San Francisco waterfront development height fight challenged in court

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The people's right to decide the height of buildings along the San Francisco waterfront is being challenged in court. (KGO-TV)

The people's right to decide the height of buildings along the San Francisco waterfront is being challenged in court.

The site at 8 Washington Street is where developers wanted to build a luxury high-rise condominium project on San Francisco's waterfront. It never happened, and many voters hope it never will after Proposition B passed in 2014.

"So, Proposition B says in the event that a developer wants to build higher than the existing law allows on the waterfront, the voters have to approve," Proposition B supporter Jon Golinger said.

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There are two developments in the works, and the buildings will be higher than what is mandated, which ranges from four stories to eight stories high depending on the location. One of those is at Pier 48 at Mission Rock, and the other is a residential project at Pier 70 in the Dogpatch neighborhood.

Almost immediately after Prop B passed, the state lands commission decided to challenge the measure.

The commission argues it should be the port commission, not voters who should decide what goes up and how high. "We believe that the Port Commission and other city agencies can do a good job of managing those resources and protecting them," Deputy Attorney General Joel Jacobs said.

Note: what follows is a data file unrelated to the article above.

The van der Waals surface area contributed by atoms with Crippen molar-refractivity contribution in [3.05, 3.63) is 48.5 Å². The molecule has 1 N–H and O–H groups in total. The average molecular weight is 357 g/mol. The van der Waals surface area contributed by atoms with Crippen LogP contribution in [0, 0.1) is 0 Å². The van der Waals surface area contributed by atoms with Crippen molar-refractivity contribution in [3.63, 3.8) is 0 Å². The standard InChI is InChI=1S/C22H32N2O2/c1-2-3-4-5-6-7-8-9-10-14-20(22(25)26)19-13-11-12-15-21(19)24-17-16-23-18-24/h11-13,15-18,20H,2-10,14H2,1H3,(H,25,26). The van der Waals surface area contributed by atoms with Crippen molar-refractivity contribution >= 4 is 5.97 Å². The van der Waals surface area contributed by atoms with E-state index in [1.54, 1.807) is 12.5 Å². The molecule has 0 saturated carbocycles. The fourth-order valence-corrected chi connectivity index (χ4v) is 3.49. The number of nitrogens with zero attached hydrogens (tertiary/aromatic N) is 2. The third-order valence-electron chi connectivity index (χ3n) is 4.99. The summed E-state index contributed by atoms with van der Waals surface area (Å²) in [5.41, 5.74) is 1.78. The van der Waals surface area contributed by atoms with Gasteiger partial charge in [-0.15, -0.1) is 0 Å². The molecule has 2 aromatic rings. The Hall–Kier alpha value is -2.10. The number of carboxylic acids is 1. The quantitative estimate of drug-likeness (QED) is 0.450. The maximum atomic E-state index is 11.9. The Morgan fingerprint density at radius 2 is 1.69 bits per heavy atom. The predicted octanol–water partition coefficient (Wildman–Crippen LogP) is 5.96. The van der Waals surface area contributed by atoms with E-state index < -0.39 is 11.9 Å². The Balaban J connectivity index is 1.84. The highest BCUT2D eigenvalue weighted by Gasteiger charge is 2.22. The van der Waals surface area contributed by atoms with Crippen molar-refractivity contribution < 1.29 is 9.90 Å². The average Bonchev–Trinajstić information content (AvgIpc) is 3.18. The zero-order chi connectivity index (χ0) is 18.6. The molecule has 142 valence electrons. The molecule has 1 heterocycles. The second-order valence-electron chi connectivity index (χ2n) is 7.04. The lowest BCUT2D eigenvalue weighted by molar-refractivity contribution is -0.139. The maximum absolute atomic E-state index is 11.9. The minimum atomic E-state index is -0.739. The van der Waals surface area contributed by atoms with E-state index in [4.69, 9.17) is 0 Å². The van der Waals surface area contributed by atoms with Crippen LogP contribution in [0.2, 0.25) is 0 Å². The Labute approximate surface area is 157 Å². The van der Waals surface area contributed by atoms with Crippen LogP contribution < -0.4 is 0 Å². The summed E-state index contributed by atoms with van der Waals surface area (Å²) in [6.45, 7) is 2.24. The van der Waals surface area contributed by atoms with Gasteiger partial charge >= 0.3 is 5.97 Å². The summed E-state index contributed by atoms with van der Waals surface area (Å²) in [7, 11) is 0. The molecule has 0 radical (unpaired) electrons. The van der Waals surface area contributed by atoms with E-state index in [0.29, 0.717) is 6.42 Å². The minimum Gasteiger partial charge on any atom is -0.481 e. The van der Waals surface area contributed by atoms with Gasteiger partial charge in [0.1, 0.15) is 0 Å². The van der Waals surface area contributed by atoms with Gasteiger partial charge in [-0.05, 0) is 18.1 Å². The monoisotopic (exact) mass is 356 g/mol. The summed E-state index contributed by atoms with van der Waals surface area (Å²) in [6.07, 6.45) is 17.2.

For starters he says the port commission has "trained professionals" who are experienced in these kinds of projects. The public isn't.

Supporters of Proposition B don't buy that argument.

"It would demolish the open recreational space that we call the gateway," San Francisco resident Lee Radner said.

Louise Renne represents the Sierra Club, which opposes any major development.

"It would mean they could build then or more Empire State buildings all along the San Francisco waterfront and the public would have no say," Renne said.

At Wednesday's hearing the judge signaled the matter would likely go to trial.

Related Topics:
realestatedevelopmentconstructionvotingcourt casesan francisco countypoliticsgovernmentregulationsreal estate developmentSan FranciscoEmbarcadero
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